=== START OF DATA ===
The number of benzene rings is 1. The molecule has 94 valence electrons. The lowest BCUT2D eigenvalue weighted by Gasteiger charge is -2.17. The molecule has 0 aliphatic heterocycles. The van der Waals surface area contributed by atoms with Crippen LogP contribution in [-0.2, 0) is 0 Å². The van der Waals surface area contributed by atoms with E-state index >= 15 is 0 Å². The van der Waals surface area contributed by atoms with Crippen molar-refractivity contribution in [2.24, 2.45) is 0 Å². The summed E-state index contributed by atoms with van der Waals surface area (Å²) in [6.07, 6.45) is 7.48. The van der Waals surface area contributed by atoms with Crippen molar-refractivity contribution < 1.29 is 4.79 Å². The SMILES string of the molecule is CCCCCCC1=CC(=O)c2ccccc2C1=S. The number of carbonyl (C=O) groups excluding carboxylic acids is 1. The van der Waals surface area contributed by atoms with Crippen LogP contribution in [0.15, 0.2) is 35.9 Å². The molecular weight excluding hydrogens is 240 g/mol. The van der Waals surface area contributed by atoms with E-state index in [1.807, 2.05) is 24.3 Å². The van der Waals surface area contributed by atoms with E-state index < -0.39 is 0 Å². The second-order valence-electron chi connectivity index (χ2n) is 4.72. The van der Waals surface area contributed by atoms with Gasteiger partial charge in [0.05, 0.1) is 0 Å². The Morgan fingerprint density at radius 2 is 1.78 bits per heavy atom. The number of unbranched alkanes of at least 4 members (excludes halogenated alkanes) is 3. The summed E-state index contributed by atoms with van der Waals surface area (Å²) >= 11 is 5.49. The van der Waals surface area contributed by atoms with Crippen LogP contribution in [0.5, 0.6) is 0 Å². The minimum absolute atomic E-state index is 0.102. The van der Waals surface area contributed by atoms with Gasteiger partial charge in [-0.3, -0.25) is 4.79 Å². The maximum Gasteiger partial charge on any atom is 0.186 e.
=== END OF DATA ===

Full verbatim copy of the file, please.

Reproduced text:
The number of benzene rings is 1. The molecule has 94 valence electrons. The lowest BCUT2D eigenvalue weighted by Gasteiger charge is -2.17. The molecule has 0 aliphatic heterocycles. The van der Waals surface area contributed by atoms with Crippen LogP contribution in [-0.2, 0) is 0 Å². The van der Waals surface area contributed by atoms with E-state index >= 15 is 0 Å². The van der Waals surface area contributed by atoms with Crippen molar-refractivity contribution in [2.24, 2.45) is 0 Å². The summed E-state index contributed by atoms with van der Waals surface area (Å²) in [6.07, 6.45) is 7.48. The van der Waals surface area contributed by atoms with Crippen molar-refractivity contribution < 1.29 is 4.79 Å². The SMILES string of the molecule is CCCCCCC1=CC(=O)c2ccccc2C1=S. The number of carbonyl (C=O) groups excluding carboxylic acids is 1. The van der Waals surface area contributed by atoms with Crippen LogP contribution in [0.15, 0.2) is 35.9 Å². The molecular weight excluding hydrogens is 240 g/mol. The van der Waals surface area contributed by atoms with E-state index in [1.807, 2.05) is 24.3 Å². The van der Waals surface area contributed by atoms with E-state index < -0.39 is 0 Å². The second-order valence-electron chi connectivity index (χ2n) is 4.72. The van der Waals surface area contributed by atoms with Gasteiger partial charge in [0.05, 0.1) is 0 Å². The Morgan fingerprint density at radius 2 is 1.78 bits per heavy atom. The number of unbranched alkanes of at least 4 members (excludes halogenated alkanes) is 3. The summed E-state index contributed by atoms with van der Waals surface area (Å²) >= 11 is 5.49. The van der Waals surface area contributed by atoms with Crippen LogP contribution in [0.5, 0.6) is 0 Å². The minimum absolute atomic E-state index is 0.102. The van der Waals surface area contributed by atoms with Gasteiger partial charge in [-0.3, -0.25) is 4.79 Å². The maximum Gasteiger partial charge on any atom is 0.186 e.